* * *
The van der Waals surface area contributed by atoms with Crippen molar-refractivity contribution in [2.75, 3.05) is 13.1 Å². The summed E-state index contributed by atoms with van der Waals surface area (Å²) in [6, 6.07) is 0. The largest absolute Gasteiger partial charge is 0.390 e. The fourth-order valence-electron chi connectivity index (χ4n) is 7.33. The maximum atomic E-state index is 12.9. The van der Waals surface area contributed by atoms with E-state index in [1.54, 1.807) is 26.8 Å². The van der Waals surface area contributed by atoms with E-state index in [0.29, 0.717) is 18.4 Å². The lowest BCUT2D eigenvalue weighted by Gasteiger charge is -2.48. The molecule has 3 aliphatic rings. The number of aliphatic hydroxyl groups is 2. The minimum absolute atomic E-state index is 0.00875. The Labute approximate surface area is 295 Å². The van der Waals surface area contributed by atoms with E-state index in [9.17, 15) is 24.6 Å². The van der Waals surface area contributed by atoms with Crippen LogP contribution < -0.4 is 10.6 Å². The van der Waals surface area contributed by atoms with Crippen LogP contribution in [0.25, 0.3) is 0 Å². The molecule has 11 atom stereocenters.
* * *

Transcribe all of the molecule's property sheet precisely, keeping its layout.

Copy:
The van der Waals surface area contributed by atoms with Crippen molar-refractivity contribution in [2.75, 3.05) is 13.1 Å². The summed E-state index contributed by atoms with van der Waals surface area (Å²) in [6, 6.07) is 0. The largest absolute Gasteiger partial charge is 0.390 e. The fourth-order valence-electron chi connectivity index (χ4n) is 7.33. The maximum atomic E-state index is 12.9. The van der Waals surface area contributed by atoms with E-state index in [1.54, 1.807) is 26.8 Å². The van der Waals surface area contributed by atoms with E-state index in [0.29, 0.717) is 18.4 Å². The lowest BCUT2D eigenvalue weighted by Gasteiger charge is -2.48. The molecule has 3 aliphatic rings. The number of aliphatic hydroxyl groups is 2. The minimum absolute atomic E-state index is 0.00875. The Labute approximate surface area is 295 Å². The van der Waals surface area contributed by atoms with E-state index in [9.17, 15) is 24.6 Å². The van der Waals surface area contributed by atoms with Crippen LogP contribution < -0.4 is 10.6 Å². The van der Waals surface area contributed by atoms with Crippen LogP contribution in [0.25, 0.3) is 0 Å². The molecule has 11 atom stereocenters.